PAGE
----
When it comes to social infrastructure, electricity supply is a major challenge for every business. I remember during that period, a generator could not serve us, so we had to rely on electricity from the government. Oftentimes, we get supplied only for a few hours a day. So, power has always been a major issue. Perhaps another major one to mention was that of being unable to reach out to some government agencies responsible for helping small-scale businesses with funding and other technical advice.
What does the future hold for you?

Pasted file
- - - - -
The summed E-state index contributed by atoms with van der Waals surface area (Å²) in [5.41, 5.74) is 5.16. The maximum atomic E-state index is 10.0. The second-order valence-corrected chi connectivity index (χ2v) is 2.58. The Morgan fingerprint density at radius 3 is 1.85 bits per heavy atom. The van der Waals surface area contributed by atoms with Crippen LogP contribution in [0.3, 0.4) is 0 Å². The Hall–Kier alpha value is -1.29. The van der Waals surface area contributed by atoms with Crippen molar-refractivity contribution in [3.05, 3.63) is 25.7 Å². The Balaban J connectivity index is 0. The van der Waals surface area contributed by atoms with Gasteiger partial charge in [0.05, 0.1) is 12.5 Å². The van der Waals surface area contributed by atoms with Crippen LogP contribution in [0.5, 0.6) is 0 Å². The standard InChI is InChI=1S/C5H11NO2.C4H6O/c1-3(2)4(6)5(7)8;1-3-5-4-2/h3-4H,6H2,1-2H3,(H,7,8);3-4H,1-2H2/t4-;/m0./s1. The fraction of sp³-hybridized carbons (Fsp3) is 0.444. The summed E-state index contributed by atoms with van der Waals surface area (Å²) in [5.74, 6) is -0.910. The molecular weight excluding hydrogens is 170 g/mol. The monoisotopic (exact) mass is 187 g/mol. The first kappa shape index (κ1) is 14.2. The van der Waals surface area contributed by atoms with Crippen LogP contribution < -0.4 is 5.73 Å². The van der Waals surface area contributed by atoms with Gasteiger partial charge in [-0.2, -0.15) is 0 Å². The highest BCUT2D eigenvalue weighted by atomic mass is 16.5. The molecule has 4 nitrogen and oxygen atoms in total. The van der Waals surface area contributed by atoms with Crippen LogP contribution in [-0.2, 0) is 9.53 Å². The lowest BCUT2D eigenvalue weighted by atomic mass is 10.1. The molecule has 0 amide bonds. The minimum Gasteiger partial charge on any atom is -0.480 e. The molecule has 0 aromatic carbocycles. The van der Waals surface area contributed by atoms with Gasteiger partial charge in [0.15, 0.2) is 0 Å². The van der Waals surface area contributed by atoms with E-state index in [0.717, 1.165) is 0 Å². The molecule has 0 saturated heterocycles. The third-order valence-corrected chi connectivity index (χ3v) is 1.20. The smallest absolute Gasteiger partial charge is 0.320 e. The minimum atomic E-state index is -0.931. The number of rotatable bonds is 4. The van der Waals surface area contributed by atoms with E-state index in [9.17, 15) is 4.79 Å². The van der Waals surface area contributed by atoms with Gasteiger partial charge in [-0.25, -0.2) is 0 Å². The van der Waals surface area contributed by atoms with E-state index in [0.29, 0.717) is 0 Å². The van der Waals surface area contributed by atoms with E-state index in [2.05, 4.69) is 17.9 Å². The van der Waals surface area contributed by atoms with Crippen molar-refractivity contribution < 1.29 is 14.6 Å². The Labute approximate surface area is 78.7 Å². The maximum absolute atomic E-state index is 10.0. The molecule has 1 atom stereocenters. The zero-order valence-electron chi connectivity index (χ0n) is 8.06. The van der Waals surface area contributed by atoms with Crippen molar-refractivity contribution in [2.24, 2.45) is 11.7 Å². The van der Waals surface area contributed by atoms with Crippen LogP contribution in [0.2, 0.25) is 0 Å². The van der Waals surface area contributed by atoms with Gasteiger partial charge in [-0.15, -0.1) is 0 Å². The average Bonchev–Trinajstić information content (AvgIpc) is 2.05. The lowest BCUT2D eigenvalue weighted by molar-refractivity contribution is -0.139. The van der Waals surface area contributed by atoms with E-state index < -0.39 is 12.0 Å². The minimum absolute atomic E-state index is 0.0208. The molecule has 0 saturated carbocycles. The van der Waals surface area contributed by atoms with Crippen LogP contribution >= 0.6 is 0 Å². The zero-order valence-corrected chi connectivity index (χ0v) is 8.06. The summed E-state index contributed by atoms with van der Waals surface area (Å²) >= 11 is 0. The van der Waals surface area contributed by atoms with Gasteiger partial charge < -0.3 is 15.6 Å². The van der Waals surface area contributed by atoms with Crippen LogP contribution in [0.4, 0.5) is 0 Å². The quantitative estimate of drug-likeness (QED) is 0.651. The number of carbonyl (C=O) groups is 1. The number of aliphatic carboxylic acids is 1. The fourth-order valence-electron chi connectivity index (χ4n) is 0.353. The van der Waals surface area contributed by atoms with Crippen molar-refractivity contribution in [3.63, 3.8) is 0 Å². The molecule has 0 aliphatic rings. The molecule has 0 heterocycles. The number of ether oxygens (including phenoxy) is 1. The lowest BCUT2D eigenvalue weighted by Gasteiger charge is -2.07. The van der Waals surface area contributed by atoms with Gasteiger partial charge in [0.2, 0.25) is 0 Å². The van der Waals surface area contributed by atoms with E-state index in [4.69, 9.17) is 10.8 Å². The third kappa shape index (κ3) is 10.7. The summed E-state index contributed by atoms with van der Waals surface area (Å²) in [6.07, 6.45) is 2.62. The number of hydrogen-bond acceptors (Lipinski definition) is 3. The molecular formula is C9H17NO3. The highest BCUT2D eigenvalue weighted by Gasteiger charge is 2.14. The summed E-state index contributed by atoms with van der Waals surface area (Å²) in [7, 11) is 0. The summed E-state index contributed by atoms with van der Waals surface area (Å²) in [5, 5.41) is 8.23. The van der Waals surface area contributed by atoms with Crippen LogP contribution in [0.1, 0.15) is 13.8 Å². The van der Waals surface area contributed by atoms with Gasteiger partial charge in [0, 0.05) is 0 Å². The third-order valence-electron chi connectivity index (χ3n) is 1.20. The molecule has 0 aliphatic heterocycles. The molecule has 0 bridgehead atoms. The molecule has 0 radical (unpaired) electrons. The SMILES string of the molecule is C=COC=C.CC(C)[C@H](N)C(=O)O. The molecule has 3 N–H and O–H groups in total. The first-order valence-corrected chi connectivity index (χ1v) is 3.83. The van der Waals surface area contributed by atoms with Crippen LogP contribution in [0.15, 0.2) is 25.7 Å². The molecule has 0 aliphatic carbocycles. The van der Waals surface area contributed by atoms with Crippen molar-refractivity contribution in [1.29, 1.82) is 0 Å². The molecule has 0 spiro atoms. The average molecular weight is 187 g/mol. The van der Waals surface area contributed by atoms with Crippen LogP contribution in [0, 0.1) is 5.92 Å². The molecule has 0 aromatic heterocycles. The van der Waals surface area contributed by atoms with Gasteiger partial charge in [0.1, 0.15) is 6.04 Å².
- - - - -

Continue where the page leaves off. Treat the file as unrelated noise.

My plan for the future is to continue to grow my fashion brand and scale it to the best height. I’m looking at having multiple branches across the country and even internationally. Beyond that, I’m also looking at impacting more people because fashion design is a skill that gives people the freedom to do what they want to do. I want to continue to train more people and empower the youth in Nigeria because, with the way the economy is going, one stream of income is not enough. Getting multiple streams of income can also go a long way toward ensuring financial stability and means of livelihood for some people.